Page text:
When we moved from the United States to Australia, one of the potential challenges that faced me, my husband, and my children as immigrants to a new country was loneliness. Having left our close network of family and friends, we were moving to a city of millions of people—only a handful of which we knew. We were grateful to arrive at a church that thought of itself as a family, and through the kindness of those people, we did not feel alone.

Many immigrants are not so fortunate.

At the end of 2020, the UN Refugee Agency counted over 82.4 million people who were forcibly displaced.

Whether by force or by choice, these are people who have left their home countries often give up strong communal ties. When the barrier of language is added to cultural and religious barriers, many immigrants suffer from intense loneliness. If one partner works for an English-speaking company and is able to learn the language quickly, while the other’s circles are limited primarily to home; if the children go to school and prefer to speak English and forget their native language, leaving the parents to experience a language barrier with their own family; if one family member has left their family to first make a way for the others to join him or her; these and many other common situations contribute to loneliness and isolation among immigrants.

For these kinds of situations, the creation of a space in a church to welcome and befriend immigrants can be a good and beautiful thing. My own church, McKinnon Reformed Presbyterian, has sought to be a place where immigrants can find a home. One of the ways we have done this is through a weekly English Conversation class.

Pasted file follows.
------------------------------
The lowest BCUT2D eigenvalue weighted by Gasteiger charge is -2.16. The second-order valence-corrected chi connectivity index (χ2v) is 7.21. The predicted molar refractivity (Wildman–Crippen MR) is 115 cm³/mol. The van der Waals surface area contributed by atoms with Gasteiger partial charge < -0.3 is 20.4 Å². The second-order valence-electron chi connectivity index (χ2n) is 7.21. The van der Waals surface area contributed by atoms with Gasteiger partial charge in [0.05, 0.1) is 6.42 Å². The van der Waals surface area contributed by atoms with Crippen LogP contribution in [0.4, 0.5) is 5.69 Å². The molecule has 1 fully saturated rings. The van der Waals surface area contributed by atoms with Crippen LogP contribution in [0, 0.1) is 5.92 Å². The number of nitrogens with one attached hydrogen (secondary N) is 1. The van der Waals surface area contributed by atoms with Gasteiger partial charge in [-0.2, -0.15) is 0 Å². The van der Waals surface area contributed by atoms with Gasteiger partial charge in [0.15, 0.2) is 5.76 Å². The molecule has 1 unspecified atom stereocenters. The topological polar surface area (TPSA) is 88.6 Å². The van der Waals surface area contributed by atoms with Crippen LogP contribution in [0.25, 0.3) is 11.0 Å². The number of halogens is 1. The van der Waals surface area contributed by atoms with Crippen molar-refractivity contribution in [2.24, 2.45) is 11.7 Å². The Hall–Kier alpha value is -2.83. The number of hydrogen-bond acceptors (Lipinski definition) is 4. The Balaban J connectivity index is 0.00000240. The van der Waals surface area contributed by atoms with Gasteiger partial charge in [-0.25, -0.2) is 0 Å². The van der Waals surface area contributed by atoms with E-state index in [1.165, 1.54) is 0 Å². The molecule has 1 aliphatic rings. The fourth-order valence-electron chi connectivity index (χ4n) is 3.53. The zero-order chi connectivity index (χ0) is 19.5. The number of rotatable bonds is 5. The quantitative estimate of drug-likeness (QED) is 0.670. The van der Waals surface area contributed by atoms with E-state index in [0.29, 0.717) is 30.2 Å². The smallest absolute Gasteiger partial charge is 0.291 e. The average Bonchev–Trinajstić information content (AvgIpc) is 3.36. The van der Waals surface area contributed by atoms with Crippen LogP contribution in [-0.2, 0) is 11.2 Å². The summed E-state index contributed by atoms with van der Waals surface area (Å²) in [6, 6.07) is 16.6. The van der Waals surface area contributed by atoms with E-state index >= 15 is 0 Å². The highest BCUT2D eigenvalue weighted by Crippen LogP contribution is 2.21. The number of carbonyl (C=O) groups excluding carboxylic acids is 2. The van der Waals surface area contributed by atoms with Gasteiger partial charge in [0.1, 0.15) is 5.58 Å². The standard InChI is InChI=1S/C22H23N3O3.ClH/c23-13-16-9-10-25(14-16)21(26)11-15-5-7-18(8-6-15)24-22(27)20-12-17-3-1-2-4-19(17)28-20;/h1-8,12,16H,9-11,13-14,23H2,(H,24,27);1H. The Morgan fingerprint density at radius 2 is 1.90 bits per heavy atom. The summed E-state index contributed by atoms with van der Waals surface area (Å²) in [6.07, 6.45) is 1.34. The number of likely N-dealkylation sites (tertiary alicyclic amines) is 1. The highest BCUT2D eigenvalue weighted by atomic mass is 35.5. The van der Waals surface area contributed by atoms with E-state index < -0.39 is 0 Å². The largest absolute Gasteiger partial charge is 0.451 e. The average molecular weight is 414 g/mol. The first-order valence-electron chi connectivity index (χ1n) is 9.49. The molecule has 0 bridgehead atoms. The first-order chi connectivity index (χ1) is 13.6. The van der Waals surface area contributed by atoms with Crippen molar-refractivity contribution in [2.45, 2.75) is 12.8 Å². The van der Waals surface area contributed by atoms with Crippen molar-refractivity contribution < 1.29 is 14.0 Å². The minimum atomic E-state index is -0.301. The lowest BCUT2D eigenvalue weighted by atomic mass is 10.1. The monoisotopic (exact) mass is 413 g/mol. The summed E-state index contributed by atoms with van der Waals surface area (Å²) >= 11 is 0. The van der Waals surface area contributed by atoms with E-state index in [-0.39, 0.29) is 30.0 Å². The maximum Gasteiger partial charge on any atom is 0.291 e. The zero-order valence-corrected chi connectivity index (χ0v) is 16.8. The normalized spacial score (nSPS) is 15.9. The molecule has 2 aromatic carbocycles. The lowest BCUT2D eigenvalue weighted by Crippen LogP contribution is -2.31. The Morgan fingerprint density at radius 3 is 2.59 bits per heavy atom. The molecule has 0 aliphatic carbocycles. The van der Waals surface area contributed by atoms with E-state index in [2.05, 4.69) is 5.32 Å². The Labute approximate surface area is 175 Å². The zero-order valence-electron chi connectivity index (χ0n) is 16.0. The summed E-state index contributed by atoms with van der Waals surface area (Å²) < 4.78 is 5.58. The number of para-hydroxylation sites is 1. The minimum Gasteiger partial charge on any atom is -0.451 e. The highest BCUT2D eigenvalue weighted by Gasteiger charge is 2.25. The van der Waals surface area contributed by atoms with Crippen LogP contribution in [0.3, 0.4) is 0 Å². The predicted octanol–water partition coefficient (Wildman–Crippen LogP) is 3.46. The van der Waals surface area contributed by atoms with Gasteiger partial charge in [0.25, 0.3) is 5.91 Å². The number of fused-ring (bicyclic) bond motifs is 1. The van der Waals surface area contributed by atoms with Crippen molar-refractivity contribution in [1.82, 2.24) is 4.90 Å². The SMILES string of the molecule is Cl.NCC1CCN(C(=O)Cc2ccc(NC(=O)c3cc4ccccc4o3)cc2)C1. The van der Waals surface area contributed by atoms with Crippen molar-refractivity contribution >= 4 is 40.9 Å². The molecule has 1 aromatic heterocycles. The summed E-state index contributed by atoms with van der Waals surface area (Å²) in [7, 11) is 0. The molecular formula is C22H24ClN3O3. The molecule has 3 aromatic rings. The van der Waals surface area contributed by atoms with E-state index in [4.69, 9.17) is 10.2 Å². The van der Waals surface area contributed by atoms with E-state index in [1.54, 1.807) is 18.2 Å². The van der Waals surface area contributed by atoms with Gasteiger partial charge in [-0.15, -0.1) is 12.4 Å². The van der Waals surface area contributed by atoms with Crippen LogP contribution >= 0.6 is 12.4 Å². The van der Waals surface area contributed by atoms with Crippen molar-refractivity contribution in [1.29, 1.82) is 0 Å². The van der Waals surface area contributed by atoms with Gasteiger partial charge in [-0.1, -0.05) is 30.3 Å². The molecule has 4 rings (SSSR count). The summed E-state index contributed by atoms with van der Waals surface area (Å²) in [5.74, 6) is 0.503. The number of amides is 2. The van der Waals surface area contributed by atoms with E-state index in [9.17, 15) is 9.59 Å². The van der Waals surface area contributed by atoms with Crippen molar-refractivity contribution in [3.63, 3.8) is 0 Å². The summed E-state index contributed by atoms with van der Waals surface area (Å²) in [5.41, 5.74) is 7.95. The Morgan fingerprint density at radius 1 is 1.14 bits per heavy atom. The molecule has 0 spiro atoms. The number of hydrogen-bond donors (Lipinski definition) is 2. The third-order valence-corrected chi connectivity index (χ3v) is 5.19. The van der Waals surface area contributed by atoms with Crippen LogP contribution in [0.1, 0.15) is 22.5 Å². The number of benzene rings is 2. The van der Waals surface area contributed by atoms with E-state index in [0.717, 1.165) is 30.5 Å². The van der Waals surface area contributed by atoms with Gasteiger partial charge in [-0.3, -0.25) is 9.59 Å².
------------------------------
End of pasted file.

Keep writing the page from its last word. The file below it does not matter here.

The class, compared to other government-funded programs, is informal. The conversation varies between topics of interest and current events, and no homework is given. When able to meet in person, tea and coffee is served with a light snack or dessert.

The idea is to invite learners into a space where they are known as whole persons, not only as students.

For the first two years of classes, the group constantly changed. Many new people would join for a week or two, and regulars would leave after relocating or changing their employment or study situation. In the past year and a half, however, we’ve seen a steady attendance of a core group of learners.

In a season of unpredictability with the constantly changing COVID restrictions, the steadiness of this group has been a gift. A few weeks ago, I looked at the clock before beginning the lesson I’d prepared and realised that almost 45 minutes had passed since the class start time—45 minutes of casual conversation in English, over Zoom, between people from five different countries, of varying English language abilities—and I had not thought for a moment about how to move the conversation along or to coax out a shy learner.

For those looking for a number of converts and members added to the church roll, this program will likely be a disappointment. While several learners have come along to church events such as game nights and picnics, and one has been regularly attending our services since March this year, we have not yet seen a harvest for our efforts. Still, we know that caring for the souls and bodies of others is broader than preaching the gospel, and we know that we may be those who sow, not those who reap.

If through our work, we are able to make the church a physical space of welcome and community and Christians as those known for their kindness and hospitality, we can trust that the seeds of the Gospel will find good soil, even if we may not see the harvest.

Laura Cerbus is originally from Western Pennsylvania, and was a member of Collage Hill Reformed Presbyterian Church. She now lives and teaches in Melbourne, Australia, where she is becoming acquainted with the beauty and grief of cross-cultural life. Along with her husband and three children, she worships and serves, in a local revitalization in the McKinnon Reformed Presbyterian Church where she and her family are now members. She writes at lauracerbus.com.

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